Somewhere on the links at a small country club in Bennington, Vermont, a diamond engagement ring was lost a few years ago and never found. When I first heard the story as a newly appointed golf course superintendent, I made the first agronomic assessment of my tenure: that unless the ring fell on low cut turf, it never stood a chance of being found.
What a great way to start a new job. No concerns over the staff you are about to inherit, no worries about tight budgets and agronomic challenges, no issues with a stuffy greens committee or a demanding membership. The only thing on my mind that day was where do I purchase a metal detector in Vermont, because she’s getting ancy, and the reality is I cut grass for a living.
Humor aside, let me be the first to agree that as golf course superintendents, we do a lot more than just cut grass, and our salaries can be quite healthy as well.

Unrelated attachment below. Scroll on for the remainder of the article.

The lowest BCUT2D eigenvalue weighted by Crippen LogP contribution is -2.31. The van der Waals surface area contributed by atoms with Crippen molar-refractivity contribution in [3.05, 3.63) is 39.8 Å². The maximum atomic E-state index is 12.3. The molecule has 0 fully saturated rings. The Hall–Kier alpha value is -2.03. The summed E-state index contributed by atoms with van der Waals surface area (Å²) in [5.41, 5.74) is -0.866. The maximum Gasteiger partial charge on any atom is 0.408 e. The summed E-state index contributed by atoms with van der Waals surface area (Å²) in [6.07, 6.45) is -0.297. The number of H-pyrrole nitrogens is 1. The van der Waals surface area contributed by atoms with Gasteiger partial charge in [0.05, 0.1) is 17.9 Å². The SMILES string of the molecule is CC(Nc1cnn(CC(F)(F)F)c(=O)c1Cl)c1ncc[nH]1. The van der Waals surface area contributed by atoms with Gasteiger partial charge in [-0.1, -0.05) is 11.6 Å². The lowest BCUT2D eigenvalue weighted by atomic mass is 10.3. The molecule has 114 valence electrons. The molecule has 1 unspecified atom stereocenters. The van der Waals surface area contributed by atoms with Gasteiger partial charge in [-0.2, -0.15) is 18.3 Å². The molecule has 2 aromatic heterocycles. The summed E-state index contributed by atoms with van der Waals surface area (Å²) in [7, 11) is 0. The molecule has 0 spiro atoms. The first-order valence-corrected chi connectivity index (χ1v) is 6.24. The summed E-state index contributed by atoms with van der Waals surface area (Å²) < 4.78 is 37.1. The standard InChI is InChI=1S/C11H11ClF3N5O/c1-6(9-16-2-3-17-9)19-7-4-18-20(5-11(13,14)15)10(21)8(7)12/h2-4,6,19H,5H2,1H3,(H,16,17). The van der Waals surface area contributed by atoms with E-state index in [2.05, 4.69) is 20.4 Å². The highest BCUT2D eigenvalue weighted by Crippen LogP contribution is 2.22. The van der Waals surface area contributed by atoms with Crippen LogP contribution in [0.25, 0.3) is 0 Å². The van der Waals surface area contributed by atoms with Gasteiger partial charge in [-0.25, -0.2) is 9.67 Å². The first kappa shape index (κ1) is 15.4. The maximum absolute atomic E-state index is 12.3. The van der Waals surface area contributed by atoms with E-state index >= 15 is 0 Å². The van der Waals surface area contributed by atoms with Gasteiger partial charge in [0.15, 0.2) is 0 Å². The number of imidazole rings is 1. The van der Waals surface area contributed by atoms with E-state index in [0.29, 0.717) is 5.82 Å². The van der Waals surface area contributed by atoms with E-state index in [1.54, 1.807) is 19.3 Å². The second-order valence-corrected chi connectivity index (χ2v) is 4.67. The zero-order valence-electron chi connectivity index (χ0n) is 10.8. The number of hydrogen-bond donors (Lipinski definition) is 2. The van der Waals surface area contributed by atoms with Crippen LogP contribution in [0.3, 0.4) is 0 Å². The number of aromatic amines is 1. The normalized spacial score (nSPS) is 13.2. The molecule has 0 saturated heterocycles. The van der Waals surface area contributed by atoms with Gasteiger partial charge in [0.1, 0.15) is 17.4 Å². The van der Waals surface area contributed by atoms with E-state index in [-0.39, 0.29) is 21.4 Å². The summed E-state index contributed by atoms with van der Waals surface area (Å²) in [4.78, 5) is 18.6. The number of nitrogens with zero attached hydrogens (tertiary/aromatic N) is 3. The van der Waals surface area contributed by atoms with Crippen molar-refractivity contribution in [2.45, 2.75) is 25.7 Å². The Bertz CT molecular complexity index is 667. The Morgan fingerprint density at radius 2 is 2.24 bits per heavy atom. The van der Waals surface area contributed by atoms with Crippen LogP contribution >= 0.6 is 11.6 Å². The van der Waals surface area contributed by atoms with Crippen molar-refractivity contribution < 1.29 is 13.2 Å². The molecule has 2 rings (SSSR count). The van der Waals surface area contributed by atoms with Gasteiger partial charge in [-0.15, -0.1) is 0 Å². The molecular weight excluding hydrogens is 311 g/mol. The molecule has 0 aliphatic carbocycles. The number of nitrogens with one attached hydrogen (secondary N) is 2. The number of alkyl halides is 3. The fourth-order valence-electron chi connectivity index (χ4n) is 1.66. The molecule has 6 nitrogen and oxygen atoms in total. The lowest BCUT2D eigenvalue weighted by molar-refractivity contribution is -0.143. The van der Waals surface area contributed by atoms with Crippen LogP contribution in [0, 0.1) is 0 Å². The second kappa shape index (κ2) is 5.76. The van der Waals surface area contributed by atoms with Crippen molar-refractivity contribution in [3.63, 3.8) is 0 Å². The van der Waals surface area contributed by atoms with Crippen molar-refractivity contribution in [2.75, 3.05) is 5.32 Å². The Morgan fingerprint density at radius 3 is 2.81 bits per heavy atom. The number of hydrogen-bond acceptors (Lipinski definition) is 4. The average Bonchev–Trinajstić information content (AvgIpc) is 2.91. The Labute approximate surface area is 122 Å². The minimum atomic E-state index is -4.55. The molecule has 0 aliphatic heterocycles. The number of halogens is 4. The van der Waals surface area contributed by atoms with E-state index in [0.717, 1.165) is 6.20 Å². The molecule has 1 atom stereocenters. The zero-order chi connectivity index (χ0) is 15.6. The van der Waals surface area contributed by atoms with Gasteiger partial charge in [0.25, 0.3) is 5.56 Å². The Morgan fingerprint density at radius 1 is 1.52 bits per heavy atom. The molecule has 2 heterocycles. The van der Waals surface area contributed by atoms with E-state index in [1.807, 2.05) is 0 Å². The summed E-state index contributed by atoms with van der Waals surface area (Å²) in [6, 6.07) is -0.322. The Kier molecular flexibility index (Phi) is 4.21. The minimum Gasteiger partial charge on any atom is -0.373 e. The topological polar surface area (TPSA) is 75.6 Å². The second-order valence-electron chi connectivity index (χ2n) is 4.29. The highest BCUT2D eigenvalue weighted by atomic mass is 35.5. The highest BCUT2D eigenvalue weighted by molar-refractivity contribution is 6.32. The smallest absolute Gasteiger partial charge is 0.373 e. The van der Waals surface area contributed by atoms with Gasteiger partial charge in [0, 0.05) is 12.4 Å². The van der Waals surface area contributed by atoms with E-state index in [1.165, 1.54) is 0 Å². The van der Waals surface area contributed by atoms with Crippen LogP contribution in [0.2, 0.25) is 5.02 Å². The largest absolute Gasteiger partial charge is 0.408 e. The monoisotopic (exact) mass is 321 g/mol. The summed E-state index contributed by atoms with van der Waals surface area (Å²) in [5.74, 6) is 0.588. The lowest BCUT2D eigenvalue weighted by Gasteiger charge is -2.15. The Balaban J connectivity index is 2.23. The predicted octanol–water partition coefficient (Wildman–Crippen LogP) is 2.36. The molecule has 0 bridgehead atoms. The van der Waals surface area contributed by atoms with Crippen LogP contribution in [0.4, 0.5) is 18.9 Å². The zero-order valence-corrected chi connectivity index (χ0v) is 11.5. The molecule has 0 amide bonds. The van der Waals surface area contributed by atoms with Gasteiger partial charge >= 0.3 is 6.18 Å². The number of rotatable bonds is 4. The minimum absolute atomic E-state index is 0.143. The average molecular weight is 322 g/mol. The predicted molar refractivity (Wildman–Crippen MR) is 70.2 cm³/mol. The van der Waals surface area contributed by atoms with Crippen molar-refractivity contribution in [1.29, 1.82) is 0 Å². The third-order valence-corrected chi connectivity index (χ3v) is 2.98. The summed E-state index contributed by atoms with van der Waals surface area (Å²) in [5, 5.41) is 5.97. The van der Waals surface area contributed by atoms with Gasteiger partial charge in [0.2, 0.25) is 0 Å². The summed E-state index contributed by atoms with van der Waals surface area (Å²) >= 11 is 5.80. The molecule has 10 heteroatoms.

Our responsibilities often exceed the boundaries of the maintenance operation, and we always have to wear a lot of hats.
Another statement of the obvious I have generated after my second golf course renovation is that if you truly put in an honest effort, it doesn’t matter what club, what climate, what height you cut your greens at, or how strong your budget is, each and every one of us feels the same at the end of the day, tired.
Yet a backbone seemed present, the history, the spectacular views of the mountains, and a challenging topography on the golf course upon which local golfers have branded the nickname “Mt. Agony.”
The property truly has character, and all it needs is some professional attention from both a construction and an agronomic standpoint.